Angela Collins O’Mahony, Ireland’s very first female steeplejack was recently awarded a mayoral reception in Limerick City by former Mayor Michael Sheahan for her outstanding career as an innovator, businesswoman and for her unwavering commitment to the needs of rural Ireland.
Born and raised in Kilkishen, Angela’s life tells the story of how disadvantage can be turned to advantage, that success is possible even if you come from absolutely nothing and that an open mindJ, open heart and a tinkering smile is all you need to set you on the right trail in life. Angela speaks to The Clare Echo about escaping a traditional dowry fated future to become a female leader in a mans world, how an appearance on Gay Byrne’s The Late Late Show set her business alight as well as the special secrets that help make any successful business shine.
Born to a time when most women’s careers never extended far beyond the domestic space, Angela refused to accept any sense of complacency. The youngest of six children born on a farm, Angela knew hardship right from the beginning, when her parents lost a daughter at seven years of age and her father became an alcoholic, meaning money was in short supply. Unperturbed, and unsatisfied in subscribing to a traditional gender role, Angela set out to Limerick City, enrolling in a yearlong college course to learn shorthand, typing, and basic bookkeeping, all at the age of 15.
Her dream, at the time, was to work as a secretary and the lessons that she had learned in rural Ireland were never far behind her. “I remember my father used to cut and put shoes on horses. We had to cut carrots and other vegetables and bring them to Limerick, to sell door to door. You learned everything, simply because there was no money. All the time you were learning a trade”, she admits. These teachings stood testament to Angela, when she landed her very first role as a secretary at a Steeplejack’s Office across the road from the college, at the age of 16.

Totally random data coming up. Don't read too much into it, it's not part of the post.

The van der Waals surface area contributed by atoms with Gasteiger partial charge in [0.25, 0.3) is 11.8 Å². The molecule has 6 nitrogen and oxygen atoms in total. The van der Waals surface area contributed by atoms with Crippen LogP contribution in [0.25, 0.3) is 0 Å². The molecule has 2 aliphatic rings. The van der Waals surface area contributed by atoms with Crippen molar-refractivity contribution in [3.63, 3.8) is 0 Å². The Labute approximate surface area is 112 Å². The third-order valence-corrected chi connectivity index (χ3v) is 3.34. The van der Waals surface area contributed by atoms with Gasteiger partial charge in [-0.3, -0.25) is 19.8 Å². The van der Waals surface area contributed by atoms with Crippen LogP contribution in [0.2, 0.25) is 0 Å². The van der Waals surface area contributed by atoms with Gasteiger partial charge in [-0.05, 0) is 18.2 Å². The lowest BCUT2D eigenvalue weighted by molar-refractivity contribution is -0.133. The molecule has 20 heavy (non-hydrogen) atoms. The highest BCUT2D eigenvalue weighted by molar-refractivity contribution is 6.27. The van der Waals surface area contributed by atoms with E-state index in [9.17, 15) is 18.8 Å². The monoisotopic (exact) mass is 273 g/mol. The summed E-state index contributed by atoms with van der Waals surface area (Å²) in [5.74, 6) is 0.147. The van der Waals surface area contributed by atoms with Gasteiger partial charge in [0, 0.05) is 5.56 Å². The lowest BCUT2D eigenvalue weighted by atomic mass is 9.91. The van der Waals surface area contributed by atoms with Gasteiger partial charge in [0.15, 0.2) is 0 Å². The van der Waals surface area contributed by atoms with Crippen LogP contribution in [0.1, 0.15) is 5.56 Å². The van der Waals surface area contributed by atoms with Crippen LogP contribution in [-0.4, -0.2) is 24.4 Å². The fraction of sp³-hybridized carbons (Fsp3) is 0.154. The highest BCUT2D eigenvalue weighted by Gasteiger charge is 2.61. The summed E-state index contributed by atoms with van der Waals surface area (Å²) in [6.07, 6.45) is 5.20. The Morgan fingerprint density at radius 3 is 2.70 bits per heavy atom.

“My oldest memory was when I was told to go up to Mullingar with a lightning conductor. When I arrived, the male workers were all on top of the chimneys while I was waiting in the car and I wondered, how did they get up there, because I’m not going to sit here all day. I saw a ladder leading up to the big chimney stack and I decided I was going to go up. If they can do it, then so can I. That was my job at 17 years of age. Now at 77, I am sixty years climbing. I was very lucky until my business partner decided to extend the business to Dublin and soon after died. We were all devastated and had lost our jobs. I was 23 years old. I decided that, because I knew everything that was going on in the business with regards to bookkeeping, wage slips and day to day runnings, I might as well start up my own business.”
“I had two employees and low and behold, I got a call from the Late Late Show with Gay Byrne, on the 10th of March 1968, to go on. That was such a big break for anyone. Everyone watched it. Overnight, I was a household name. I didn’t actually know how to deal with all the enquiries, but I did and then one day an American man rang me up. I was well known by then. I was on all the papers, every other programme, it was just unbelievable in 1968”.